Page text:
At the beginning of this book Uhtred is newly arrived in Wessex. He's a young warrior returned from fighting the Danes and his youth makes him somewhat arrogant and wilful. He has just beaten the Danes and killed their leader, Ubba Lothbrokson, but instead of hurrying to tell Alfred, as advised by his friend Leofric, he stops off to "plough" (his term, not mine) his wife, which allows his rival Odda the Younger to take the credit and be taken into the inner circle of Alfred's court. Uhtred recognises his mistake and realises he needs to make good on this blunder if he's to gain favour with Alfred. Throughout the book, Odda proves to be something of a thorn in Uhtred's side.
Despite his arrogance and alpha male stance, Uhtred is a very likeable character whose bravura hides a good, though possibly misguided, heart. He's only twenty and a married man with a child, although this doesn't seem to stop him from "ploughing" elsewhere whenever he feels like it. Uhtred's unsure whether to support the Vikings, the people who raised him or to fight with Alfred, a man Uhtred knows dislikes him and this is causing him quite a moral dilemma.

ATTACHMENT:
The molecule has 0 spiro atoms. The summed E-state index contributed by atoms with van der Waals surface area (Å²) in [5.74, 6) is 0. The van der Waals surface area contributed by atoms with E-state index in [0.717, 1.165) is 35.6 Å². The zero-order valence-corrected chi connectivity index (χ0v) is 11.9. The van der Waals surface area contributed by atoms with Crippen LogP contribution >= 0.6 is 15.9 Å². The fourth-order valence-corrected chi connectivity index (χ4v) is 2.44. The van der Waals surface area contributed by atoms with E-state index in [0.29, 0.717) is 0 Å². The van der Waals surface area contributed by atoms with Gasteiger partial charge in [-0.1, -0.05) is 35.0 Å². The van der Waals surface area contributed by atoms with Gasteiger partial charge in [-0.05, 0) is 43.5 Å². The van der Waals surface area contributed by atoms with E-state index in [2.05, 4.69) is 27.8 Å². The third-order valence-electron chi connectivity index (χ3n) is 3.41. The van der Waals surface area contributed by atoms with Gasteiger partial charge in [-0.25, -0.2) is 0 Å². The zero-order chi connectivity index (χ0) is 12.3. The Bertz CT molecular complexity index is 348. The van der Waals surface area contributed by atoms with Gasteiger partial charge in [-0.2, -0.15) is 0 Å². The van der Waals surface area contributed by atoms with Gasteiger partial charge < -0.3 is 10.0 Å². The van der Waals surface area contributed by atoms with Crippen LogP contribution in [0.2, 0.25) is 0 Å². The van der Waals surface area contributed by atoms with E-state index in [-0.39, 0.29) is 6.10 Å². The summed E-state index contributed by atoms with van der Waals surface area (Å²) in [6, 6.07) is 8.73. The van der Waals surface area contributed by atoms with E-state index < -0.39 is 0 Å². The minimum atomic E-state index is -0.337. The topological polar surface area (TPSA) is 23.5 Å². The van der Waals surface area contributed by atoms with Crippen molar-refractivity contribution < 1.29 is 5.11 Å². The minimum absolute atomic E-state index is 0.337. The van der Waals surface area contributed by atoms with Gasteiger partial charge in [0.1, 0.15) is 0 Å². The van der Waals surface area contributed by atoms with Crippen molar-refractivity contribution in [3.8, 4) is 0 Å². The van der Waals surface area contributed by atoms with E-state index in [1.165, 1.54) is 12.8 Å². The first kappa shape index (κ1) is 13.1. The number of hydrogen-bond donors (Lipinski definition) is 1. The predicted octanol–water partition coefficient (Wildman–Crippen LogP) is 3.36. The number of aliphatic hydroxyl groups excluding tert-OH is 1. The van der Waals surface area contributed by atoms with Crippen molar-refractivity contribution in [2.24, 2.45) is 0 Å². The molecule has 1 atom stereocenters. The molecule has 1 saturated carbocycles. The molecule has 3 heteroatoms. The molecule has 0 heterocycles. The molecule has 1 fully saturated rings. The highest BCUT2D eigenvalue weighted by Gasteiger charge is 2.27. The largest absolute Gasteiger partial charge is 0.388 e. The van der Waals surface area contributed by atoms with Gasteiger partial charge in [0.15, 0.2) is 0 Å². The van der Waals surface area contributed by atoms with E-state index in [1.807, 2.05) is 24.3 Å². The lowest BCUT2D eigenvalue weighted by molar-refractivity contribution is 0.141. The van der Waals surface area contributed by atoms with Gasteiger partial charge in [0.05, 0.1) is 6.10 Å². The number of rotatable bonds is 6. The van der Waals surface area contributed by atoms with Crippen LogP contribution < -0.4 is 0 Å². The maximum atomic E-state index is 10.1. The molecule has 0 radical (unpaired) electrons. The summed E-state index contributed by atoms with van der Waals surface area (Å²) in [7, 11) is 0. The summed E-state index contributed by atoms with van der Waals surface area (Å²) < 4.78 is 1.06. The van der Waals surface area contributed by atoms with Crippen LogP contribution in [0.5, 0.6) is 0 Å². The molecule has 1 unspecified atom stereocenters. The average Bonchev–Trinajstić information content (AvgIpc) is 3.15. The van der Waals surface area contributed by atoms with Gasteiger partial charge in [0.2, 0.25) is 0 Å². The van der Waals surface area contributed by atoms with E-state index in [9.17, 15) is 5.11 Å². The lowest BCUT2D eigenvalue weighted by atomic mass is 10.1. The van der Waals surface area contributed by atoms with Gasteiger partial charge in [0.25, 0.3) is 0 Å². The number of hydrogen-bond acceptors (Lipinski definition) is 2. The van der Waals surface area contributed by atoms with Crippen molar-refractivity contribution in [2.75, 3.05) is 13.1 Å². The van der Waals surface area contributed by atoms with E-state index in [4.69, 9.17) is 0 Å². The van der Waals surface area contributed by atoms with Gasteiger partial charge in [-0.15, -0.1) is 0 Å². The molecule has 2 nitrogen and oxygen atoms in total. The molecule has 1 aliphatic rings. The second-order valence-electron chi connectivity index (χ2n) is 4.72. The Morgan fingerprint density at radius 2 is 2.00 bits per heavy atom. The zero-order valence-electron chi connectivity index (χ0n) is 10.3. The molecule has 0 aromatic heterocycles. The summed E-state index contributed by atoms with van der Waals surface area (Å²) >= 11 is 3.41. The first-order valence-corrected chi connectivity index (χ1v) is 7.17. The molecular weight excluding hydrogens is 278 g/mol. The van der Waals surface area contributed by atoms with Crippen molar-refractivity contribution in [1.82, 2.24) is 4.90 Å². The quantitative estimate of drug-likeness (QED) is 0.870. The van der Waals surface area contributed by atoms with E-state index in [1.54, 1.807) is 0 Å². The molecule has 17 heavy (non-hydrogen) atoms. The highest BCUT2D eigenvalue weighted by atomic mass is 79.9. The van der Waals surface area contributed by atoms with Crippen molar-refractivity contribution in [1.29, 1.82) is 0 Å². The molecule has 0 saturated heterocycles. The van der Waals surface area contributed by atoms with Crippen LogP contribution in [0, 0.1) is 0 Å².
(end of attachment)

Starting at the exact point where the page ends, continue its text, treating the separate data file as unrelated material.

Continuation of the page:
Although Uhtred is purely Bernard Cornwell's own creation he leaps off the page as though he were a real person, complete with all the faults that humans possess. Very unlike Alfred. Though not much is actually truly known about Alfred the Great, he's reputed to have been a scholarly man, and something of a womaniser before he became a devout Christian. Alfred isn't so much of a warrior but more of a tactician. Bernard Cornwell has attempted to put flesh on his bones and paints him as a person much given to prayer and his Christianity now seems to define the man. Uhtred isn't very impressed by Alfred, the man, but recognises that they must form an uneasy alliance in order to defend what remains of Saxon Wessex.